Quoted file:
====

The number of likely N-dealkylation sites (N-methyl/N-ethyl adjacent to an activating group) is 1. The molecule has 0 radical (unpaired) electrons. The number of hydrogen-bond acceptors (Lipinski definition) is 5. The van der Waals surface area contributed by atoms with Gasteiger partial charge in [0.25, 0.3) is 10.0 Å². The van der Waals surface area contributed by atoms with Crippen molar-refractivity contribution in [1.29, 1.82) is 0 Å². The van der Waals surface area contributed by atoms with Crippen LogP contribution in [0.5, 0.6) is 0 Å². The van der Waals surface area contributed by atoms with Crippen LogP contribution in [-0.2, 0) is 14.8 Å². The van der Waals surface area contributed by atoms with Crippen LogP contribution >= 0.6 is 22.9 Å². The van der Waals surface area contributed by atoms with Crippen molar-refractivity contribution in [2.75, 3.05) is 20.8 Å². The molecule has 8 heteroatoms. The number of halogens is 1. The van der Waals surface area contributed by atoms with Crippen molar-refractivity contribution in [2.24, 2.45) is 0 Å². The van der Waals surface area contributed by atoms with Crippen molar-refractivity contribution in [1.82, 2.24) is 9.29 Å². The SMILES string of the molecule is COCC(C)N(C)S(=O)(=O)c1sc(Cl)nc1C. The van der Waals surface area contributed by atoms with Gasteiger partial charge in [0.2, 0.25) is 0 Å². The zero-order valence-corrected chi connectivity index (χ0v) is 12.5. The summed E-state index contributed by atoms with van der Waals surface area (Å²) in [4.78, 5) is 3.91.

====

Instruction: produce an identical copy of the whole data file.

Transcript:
The number of likely N-dealkylation sites (N-methyl/N-ethyl adjacent to an activating group) is 1. The molecule has 0 radical (unpaired) electrons. The number of hydrogen-bond acceptors (Lipinski definition) is 5. The van der Waals surface area contributed by atoms with Gasteiger partial charge in [0.25, 0.3) is 10.0 Å². The van der Waals surface area contributed by atoms with Crippen molar-refractivity contribution in [1.29, 1.82) is 0 Å². The van der Waals surface area contributed by atoms with Crippen LogP contribution in [0.5, 0.6) is 0 Å². The van der Waals surface area contributed by atoms with Crippen LogP contribution in [-0.2, 0) is 14.8 Å². The van der Waals surface area contributed by atoms with Crippen LogP contribution >= 0.6 is 22.9 Å². The van der Waals surface area contributed by atoms with Crippen molar-refractivity contribution in [2.75, 3.05) is 20.8 Å². The molecule has 8 heteroatoms. The number of halogens is 1. The van der Waals surface area contributed by atoms with Crippen molar-refractivity contribution in [2.24, 2.45) is 0 Å². The van der Waals surface area contributed by atoms with Crippen molar-refractivity contribution in [1.82, 2.24) is 9.29 Å². The SMILES string of the molecule is COCC(C)N(C)S(=O)(=O)c1sc(Cl)nc1C. The van der Waals surface area contributed by atoms with Gasteiger partial charge in [0.2, 0.25) is 0 Å². The zero-order valence-corrected chi connectivity index (χ0v) is 12.5. The summed E-state index contributed by atoms with van der Waals surface area (Å²) in [4.78, 5) is 3.91.